I am very fortunate, in a get-rich-slow kind of way. And not because I have bags of money under the mattress (or in Amazon stock), but because I live by my favorite money quote of all time:
“Wealth isn’t how much you have, but how little you want”
I spent 28 years in Corporate America, but now I want to focus on writing about finance on a much more personal level (while maybe hanging out in some great coffee places and stalking local alternative rock bands). In fact, I think I’ve successfully managed enough financial decision-making (and consumed enough coffee) to be of some help to you! Let me explain.
After getting my MBA from Columbia Business School in New York, I was recruited into arguably the biggest of big businesses – the U.S. Auto Industry in Detroit, Michigan – where I worked my way up in a variety of Finance jobs, culminating in my becoming CFO of a luxury sports car subsidiary.
But beyond the perks and promotions along the way, there were also countless 15-hour days and the late-night self-doubt in anticipation of another day of “what am I doing with my life?”, especially as corporate politics and the desire to do something more meaningful replaced the thrill of the early days.
Which generated a lot of thought along the way… if the environment was proving to be so unhealthy, and ultimately unsustainable, I’d better have a plan to achieve a sort of personal independence.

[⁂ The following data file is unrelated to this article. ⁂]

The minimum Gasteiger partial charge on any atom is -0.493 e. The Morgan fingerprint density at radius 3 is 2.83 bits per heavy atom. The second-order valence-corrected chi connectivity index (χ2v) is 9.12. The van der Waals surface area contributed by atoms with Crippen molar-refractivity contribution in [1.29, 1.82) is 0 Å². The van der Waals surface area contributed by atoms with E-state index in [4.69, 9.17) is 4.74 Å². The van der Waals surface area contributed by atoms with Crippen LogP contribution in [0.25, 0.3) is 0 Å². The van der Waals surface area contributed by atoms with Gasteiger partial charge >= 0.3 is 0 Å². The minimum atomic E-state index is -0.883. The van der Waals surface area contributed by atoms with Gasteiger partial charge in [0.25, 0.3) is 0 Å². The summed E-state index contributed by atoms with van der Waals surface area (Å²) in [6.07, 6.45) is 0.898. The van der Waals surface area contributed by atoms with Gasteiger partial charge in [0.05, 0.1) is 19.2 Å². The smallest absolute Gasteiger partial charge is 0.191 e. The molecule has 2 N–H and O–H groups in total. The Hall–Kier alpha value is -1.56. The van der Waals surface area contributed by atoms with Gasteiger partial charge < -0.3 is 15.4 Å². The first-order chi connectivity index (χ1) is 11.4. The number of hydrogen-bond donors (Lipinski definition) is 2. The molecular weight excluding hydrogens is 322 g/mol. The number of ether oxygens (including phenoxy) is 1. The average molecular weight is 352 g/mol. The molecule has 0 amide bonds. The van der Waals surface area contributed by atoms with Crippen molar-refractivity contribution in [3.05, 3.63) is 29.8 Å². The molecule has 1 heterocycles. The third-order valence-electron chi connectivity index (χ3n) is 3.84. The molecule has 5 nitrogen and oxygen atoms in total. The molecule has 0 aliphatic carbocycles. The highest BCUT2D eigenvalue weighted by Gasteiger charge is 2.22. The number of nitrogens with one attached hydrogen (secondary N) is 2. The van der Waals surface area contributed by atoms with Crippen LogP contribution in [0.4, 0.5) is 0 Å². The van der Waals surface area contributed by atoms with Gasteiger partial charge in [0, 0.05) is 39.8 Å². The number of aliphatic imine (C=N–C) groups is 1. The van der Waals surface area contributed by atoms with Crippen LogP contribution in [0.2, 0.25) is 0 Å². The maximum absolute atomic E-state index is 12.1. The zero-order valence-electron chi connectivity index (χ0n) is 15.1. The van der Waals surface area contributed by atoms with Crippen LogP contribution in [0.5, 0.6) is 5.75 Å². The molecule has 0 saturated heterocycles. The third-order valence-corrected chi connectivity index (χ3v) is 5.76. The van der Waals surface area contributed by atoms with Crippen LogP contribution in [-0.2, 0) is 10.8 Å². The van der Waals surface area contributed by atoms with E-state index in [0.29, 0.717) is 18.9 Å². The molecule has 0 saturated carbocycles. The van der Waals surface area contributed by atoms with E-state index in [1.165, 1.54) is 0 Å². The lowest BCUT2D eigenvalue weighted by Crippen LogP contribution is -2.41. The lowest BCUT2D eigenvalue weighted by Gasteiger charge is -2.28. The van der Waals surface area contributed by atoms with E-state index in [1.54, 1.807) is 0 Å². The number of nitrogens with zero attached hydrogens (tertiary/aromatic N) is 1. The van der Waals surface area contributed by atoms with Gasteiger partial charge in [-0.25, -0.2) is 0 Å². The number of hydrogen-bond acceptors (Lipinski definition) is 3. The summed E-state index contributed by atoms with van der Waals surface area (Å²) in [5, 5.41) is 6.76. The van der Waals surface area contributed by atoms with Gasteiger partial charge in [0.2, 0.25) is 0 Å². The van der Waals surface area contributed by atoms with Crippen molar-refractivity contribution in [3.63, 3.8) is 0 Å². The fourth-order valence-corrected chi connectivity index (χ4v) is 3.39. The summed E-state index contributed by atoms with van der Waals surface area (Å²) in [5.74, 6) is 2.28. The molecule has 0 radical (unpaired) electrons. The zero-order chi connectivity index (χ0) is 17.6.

Knowing I would one day want to plot an alternative to Big Corporate well before waiting (hoping) for Social Security to kick in, I developed a long-term plan that included several key milestones.
The first was to have $1 million in investments by the time I turned 40. I missed that goal by six months (mainly because the bursting of the tech bubble in 2001 set me back a bit). Once I achieved that mark, I just kept going. The financial crisis in 2008-09 was another (even larger) setback, but by then I was prepared for it. Lesson learned — stay the course
No, I’m not a wealthy golden-parachute guy. My time spent in Big Corporate did not include a gold watch. But I had a bigger goal in mind that was not tied to my job. Even though my income and stature within Big Corporate grew steadily, it was the value of my many years of planning for something more that is the foundation of this blog.
And while I may not know each one of you personally, I can see myself in you. Chipping away, saving and investing, with that nagging feeling of wondering if you’re doing everything “right”, for your family and your future. I’m still learning, and I’m still not done planning — but I feel that if I can make it this far, you can too.
Finally, I have an incredible, supportive wife and three amazing grown children that form the foundation of my life that is paramount to any money topic I can talk about. That’s why I am so looking forward to sprinkling in plenty of “Money and Life” dialogue as well.